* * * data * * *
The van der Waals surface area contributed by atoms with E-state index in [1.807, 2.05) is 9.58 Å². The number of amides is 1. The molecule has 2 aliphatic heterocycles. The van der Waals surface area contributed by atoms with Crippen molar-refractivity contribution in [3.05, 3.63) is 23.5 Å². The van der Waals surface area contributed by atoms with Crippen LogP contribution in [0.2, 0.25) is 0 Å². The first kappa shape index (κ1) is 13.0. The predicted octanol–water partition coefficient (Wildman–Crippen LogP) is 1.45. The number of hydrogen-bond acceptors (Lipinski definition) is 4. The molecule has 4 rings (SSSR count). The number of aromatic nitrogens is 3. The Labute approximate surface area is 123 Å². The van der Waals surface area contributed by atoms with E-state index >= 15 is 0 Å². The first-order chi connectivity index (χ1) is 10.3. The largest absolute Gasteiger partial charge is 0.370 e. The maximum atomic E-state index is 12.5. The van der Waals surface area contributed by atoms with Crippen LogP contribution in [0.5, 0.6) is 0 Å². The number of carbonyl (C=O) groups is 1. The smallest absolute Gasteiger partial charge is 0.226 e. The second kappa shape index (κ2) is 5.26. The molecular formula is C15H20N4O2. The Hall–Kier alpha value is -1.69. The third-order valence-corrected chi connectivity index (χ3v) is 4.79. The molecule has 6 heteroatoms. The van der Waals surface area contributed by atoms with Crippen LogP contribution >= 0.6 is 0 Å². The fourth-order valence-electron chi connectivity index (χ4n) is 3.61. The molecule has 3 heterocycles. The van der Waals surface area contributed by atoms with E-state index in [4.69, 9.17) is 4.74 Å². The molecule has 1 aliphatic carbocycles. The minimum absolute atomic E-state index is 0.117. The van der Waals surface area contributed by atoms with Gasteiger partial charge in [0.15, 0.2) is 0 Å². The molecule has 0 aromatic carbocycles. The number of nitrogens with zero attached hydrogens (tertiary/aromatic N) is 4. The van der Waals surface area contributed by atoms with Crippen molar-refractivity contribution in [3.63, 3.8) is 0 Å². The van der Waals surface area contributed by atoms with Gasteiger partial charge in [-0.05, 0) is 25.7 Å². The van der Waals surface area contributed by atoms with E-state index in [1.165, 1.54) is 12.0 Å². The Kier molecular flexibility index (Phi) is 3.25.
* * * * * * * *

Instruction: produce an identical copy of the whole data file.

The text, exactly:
The van der Waals surface area contributed by atoms with E-state index in [1.807, 2.05) is 9.58 Å². The number of amides is 1. The molecule has 2 aliphatic heterocycles. The van der Waals surface area contributed by atoms with Crippen molar-refractivity contribution in [3.05, 3.63) is 23.5 Å². The van der Waals surface area contributed by atoms with Crippen LogP contribution in [0.2, 0.25) is 0 Å². The first kappa shape index (κ1) is 13.0. The predicted octanol–water partition coefficient (Wildman–Crippen LogP) is 1.45. The number of hydrogen-bond acceptors (Lipinski definition) is 4. The molecule has 4 rings (SSSR count). The number of aromatic nitrogens is 3. The Labute approximate surface area is 123 Å². The van der Waals surface area contributed by atoms with E-state index >= 15 is 0 Å². The first-order chi connectivity index (χ1) is 10.3. The largest absolute Gasteiger partial charge is 0.370 e. The maximum atomic E-state index is 12.5. The van der Waals surface area contributed by atoms with Crippen LogP contribution in [0.5, 0.6) is 0 Å². The number of carbonyl (C=O) groups is 1. The smallest absolute Gasteiger partial charge is 0.226 e. The second kappa shape index (κ2) is 5.26. The molecular formula is C15H20N4O2. The Hall–Kier alpha value is -1.69. The third-order valence-corrected chi connectivity index (χ3v) is 4.79. The molecule has 6 heteroatoms. The van der Waals surface area contributed by atoms with Crippen LogP contribution >= 0.6 is 0 Å². The fourth-order valence-electron chi connectivity index (χ4n) is 3.61. The molecule has 3 heterocycles. The van der Waals surface area contributed by atoms with E-state index in [4.69, 9.17) is 4.74 Å². The molecule has 1 aliphatic carbocycles. The minimum absolute atomic E-state index is 0.117. The van der Waals surface area contributed by atoms with Gasteiger partial charge in [0.15, 0.2) is 0 Å². The molecule has 0 aromatic carbocycles. The number of nitrogens with zero attached hydrogens (tertiary/aromatic N) is 4. The van der Waals surface area contributed by atoms with Crippen molar-refractivity contribution in [3.63, 3.8) is 0 Å². The van der Waals surface area contributed by atoms with Gasteiger partial charge in [-0.05, 0) is 25.7 Å². The van der Waals surface area contributed by atoms with E-state index in [1.165, 1.54) is 12.0 Å². The Kier molecular flexibility index (Phi) is 3.25.